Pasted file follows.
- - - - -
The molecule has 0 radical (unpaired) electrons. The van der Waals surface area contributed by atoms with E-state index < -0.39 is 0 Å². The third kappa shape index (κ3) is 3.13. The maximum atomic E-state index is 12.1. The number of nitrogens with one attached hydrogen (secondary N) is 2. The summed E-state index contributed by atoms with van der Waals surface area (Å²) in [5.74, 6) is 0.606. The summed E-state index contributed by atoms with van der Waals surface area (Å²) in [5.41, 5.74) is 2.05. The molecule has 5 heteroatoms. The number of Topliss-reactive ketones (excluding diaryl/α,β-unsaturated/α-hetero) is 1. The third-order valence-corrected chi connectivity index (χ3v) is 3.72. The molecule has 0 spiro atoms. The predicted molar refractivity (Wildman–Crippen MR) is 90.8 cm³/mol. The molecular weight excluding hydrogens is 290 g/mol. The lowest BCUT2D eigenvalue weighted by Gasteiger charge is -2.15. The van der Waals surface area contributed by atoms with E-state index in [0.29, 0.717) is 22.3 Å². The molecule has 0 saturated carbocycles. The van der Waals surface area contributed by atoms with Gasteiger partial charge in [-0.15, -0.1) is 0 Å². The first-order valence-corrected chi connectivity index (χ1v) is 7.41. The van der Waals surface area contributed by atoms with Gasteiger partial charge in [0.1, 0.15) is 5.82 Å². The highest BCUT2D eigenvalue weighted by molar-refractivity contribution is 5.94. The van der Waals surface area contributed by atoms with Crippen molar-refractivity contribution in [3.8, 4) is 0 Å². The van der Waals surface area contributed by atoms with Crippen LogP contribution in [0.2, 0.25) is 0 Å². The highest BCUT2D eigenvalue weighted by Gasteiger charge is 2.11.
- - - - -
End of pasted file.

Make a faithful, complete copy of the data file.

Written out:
The molecule has 0 radical (unpaired) electrons. The van der Waals surface area contributed by atoms with E-state index < -0.39 is 0 Å². The third kappa shape index (κ3) is 3.13. The maximum atomic E-state index is 12.1. The number of nitrogens with one attached hydrogen (secondary N) is 2. The summed E-state index contributed by atoms with van der Waals surface area (Å²) in [5.74, 6) is 0.606. The summed E-state index contributed by atoms with van der Waals surface area (Å²) in [5.41, 5.74) is 2.05. The molecule has 5 heteroatoms. The number of Topliss-reactive ketones (excluding diaryl/α,β-unsaturated/α-hetero) is 1. The third-order valence-corrected chi connectivity index (χ3v) is 3.72. The molecule has 0 spiro atoms. The predicted molar refractivity (Wildman–Crippen MR) is 90.8 cm³/mol. The molecular weight excluding hydrogens is 290 g/mol. The lowest BCUT2D eigenvalue weighted by Gasteiger charge is -2.15. The van der Waals surface area contributed by atoms with E-state index in [0.29, 0.717) is 22.3 Å². The molecule has 0 saturated carbocycles. The van der Waals surface area contributed by atoms with Gasteiger partial charge in [-0.15, -0.1) is 0 Å². The first-order valence-corrected chi connectivity index (χ1v) is 7.41. The van der Waals surface area contributed by atoms with Gasteiger partial charge in [0.1, 0.15) is 5.82 Å². The highest BCUT2D eigenvalue weighted by molar-refractivity contribution is 5.94. The van der Waals surface area contributed by atoms with Crippen molar-refractivity contribution in [3.8, 4) is 0 Å². The van der Waals surface area contributed by atoms with Crippen LogP contribution in [0.2, 0.25) is 0 Å². The highest BCUT2D eigenvalue weighted by Gasteiger charge is 2.11.